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I·CONnect

Blog of the International Journal of Constitutional Law
Home Archive for category "Dominic Nardi"
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Discipline-Flourishing Constitutionalism: An Update on Myanmar’s Quasi-Constitutionalized Politics

When Tom Ginsburg and Zachary Elkins first released their Comparative Constitutions Project data, Myanmar (formerly known as Burma)* was one of only two countries that lacked any sort of constitutional document (the other being the U.K.). Since 1962, the country had been ruled by a military regime. In 1988, a younger generation of officers seized

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Published on May 20, 2011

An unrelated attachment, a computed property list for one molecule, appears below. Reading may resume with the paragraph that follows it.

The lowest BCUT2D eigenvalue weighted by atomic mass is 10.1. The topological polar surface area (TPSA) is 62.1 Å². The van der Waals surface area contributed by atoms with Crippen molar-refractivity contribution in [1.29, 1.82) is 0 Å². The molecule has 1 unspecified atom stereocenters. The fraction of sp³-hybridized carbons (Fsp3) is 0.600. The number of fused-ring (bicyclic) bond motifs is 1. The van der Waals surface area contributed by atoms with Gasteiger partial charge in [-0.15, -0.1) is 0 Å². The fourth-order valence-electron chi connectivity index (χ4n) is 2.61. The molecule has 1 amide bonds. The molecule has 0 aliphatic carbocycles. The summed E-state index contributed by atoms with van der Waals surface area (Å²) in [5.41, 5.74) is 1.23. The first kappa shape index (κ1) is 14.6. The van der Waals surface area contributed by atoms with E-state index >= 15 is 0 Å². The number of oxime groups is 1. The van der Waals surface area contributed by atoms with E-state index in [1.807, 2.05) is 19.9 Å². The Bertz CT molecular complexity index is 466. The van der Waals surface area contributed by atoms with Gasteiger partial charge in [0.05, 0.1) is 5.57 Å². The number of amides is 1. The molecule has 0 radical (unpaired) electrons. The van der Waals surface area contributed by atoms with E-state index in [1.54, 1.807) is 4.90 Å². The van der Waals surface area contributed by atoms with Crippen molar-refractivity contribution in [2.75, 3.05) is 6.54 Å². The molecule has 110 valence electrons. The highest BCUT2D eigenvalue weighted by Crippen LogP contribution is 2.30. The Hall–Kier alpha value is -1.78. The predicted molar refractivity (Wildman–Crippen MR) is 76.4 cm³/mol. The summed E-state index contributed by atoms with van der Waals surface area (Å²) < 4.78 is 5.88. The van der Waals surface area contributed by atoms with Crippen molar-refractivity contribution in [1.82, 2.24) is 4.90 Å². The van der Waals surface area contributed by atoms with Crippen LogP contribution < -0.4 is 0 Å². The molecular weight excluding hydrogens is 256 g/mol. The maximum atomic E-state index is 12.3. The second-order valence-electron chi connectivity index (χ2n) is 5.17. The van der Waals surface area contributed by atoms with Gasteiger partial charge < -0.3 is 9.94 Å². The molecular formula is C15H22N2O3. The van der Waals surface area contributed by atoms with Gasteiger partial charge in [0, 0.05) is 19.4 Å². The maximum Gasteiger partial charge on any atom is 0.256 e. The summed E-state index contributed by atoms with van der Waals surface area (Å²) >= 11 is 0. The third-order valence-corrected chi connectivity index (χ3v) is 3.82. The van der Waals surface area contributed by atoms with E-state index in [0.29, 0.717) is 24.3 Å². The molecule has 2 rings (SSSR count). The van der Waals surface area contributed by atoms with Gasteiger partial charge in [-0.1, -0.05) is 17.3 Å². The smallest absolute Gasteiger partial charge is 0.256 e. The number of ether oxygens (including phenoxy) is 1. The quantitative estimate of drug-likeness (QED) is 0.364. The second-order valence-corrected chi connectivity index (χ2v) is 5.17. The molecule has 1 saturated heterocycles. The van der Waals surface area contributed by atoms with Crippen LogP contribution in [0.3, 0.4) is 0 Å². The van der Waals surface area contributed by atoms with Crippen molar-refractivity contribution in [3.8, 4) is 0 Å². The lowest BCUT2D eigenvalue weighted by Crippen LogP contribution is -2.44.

Author:          Filed under: authoritarianism, Dominic Nardi, hp, Myanmar
 
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Dominic Nardi on Pakistan’s Judiciary: Suo Moto Tango

The Indian Supreme Court has become prominent (or notorious) amongst comparative constitutional law scholars for its judicial activism. However, if anything, the Pakistani judiciary has gone even further in finding creative ways to support public interest litigation (PIL). Under Article 184(3) of the 1973 Constitution, the Supreme Court has original jurisdiction over petitions to enforce

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Published on May 30, 2010
Author:          Filed under: Dominic Nardi, hp, Pakistan